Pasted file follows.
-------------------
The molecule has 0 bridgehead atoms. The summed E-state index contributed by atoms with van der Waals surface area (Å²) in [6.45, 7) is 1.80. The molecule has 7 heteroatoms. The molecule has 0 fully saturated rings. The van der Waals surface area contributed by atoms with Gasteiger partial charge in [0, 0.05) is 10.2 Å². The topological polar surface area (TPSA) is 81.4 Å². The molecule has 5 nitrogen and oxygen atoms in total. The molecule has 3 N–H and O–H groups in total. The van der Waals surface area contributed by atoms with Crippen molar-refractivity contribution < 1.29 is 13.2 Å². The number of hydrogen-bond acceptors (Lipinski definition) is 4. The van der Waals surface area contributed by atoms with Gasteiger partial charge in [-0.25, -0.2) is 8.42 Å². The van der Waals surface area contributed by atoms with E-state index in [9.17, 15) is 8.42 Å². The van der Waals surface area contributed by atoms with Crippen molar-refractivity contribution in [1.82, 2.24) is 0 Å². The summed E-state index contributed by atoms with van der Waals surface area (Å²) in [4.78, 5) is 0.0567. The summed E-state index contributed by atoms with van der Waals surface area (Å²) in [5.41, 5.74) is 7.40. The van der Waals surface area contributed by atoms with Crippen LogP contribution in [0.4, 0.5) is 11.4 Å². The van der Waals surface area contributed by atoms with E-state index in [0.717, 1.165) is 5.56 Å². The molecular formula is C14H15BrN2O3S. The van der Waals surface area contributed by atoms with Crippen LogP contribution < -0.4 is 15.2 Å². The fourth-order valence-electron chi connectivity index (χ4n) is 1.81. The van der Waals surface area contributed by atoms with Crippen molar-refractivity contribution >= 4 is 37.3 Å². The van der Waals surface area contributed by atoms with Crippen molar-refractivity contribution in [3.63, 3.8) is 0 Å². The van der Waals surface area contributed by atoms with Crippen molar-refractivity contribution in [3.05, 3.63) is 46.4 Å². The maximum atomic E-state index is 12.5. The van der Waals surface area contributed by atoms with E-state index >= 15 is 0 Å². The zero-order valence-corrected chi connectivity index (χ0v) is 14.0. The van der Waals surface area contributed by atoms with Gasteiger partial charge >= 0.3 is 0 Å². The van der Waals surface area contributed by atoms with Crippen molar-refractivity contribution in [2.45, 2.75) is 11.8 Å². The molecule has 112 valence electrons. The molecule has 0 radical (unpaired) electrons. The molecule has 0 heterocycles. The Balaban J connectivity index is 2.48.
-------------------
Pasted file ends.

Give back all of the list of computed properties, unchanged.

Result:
The molecule has 0 bridgehead atoms. The summed E-state index contributed by atoms with van der Waals surface area (Å²) in [6.45, 7) is 1.80. The molecule has 7 heteroatoms. The molecule has 0 fully saturated rings. The van der Waals surface area contributed by atoms with Gasteiger partial charge in [0, 0.05) is 10.2 Å². The topological polar surface area (TPSA) is 81.4 Å². The molecule has 5 nitrogen and oxygen atoms in total. The molecule has 3 N–H and O–H groups in total. The van der Waals surface area contributed by atoms with Crippen molar-refractivity contribution < 1.29 is 13.2 Å². The number of hydrogen-bond acceptors (Lipinski definition) is 4. The van der Waals surface area contributed by atoms with Gasteiger partial charge in [-0.25, -0.2) is 8.42 Å². The van der Waals surface area contributed by atoms with E-state index in [9.17, 15) is 8.42 Å². The van der Waals surface area contributed by atoms with Crippen molar-refractivity contribution in [1.82, 2.24) is 0 Å². The summed E-state index contributed by atoms with van der Waals surface area (Å²) in [4.78, 5) is 0.0567. The summed E-state index contributed by atoms with van der Waals surface area (Å²) in [5.41, 5.74) is 7.40. The van der Waals surface area contributed by atoms with Crippen LogP contribution in [0.4, 0.5) is 11.4 Å². The van der Waals surface area contributed by atoms with E-state index in [0.717, 1.165) is 5.56 Å². The molecular formula is C14H15BrN2O3S. The van der Waals surface area contributed by atoms with Crippen LogP contribution < -0.4 is 15.2 Å². The fourth-order valence-electron chi connectivity index (χ4n) is 1.81. The van der Waals surface area contributed by atoms with Crippen molar-refractivity contribution >= 4 is 37.3 Å². The van der Waals surface area contributed by atoms with Crippen molar-refractivity contribution in [3.63, 3.8) is 0 Å². The van der Waals surface area contributed by atoms with Crippen molar-refractivity contribution in [3.05, 3.63) is 46.4 Å². The maximum atomic E-state index is 12.5. The van der Waals surface area contributed by atoms with E-state index >= 15 is 0 Å². The zero-order valence-corrected chi connectivity index (χ0v) is 14.0. The van der Waals surface area contributed by atoms with Gasteiger partial charge >= 0.3 is 0 Å². The van der Waals surface area contributed by atoms with Crippen molar-refractivity contribution in [2.45, 2.75) is 11.8 Å². The molecule has 112 valence electrons. The molecule has 0 radical (unpaired) electrons. The molecule has 0 heterocycles. The Balaban J connectivity index is 2.48.